PP looks to criminalise anti-royal boos following jeers at Copa del Rey

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Andrei Pop Flickr


FOLLOWING the loud boos and jeers that came from the stands of Barcelona’s Nou Camp, when Barca met Athletic Bilbao in the Copa del Rey final, Prime Minister Mariano Rajoy’s office issued a statement condemning “attacks against symbols that represent all Spaniards,” saying that “intolerance is always reprehensible” and adding it should not be allowed to “jeopardise our coexistence.”
King Felipe VI was in attendance and the government have reacted angrily to the jeers that he had to endure, as the winners were announced.
The ruling conservative Popular Party has announced that they aim to put a plan into place, whereby these actions could be deemed punishable.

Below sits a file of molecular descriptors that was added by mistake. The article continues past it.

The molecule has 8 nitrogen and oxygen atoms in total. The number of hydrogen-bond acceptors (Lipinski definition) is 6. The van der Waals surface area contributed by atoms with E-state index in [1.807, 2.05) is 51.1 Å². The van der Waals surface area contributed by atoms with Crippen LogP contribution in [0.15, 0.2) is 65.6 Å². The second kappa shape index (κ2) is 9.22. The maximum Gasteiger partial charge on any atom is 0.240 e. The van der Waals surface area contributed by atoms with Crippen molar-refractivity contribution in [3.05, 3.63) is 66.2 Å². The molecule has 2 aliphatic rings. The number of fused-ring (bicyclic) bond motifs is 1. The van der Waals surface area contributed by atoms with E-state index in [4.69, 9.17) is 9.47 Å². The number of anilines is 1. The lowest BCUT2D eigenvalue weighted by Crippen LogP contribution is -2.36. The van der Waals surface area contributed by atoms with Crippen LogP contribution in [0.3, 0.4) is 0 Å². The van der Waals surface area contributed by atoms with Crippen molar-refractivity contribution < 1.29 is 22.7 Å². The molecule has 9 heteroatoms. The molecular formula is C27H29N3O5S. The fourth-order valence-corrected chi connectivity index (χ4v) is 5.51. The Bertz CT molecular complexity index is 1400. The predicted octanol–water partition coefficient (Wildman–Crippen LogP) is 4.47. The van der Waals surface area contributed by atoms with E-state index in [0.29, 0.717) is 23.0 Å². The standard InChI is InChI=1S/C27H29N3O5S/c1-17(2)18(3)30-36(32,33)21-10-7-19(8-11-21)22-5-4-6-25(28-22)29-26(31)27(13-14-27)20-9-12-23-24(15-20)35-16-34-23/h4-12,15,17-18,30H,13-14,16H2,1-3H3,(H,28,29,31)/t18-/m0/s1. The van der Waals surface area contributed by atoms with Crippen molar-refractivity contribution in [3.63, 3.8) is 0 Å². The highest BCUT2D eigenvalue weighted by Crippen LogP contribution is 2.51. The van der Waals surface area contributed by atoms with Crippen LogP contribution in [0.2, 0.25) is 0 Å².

PP spokesman, Carlos Floriano, said Saturday’s jeering was “an event that offends us,” an “insult” and a “horror.”
But Catalan regional premier Artur Mas, said: “I have been at other King’s Cup finals, for instance the one that these same two teams played in Valencia, and there was also jeering. If the Spanish government insists on issuing threats and being ridiculous, the only thing it will achieve is for people to feel like booing even more.”
Floriano said his party was looking at legislation in countries where attacking national symbols is considered a crime. The PP disagrees with a High Court ruling that found that similar booing at the 2009 King’s Cup final was acceptable in a country with freedom of expression.
“That type of demonstration has no place in a country ruled by freedom of expression,” he said.


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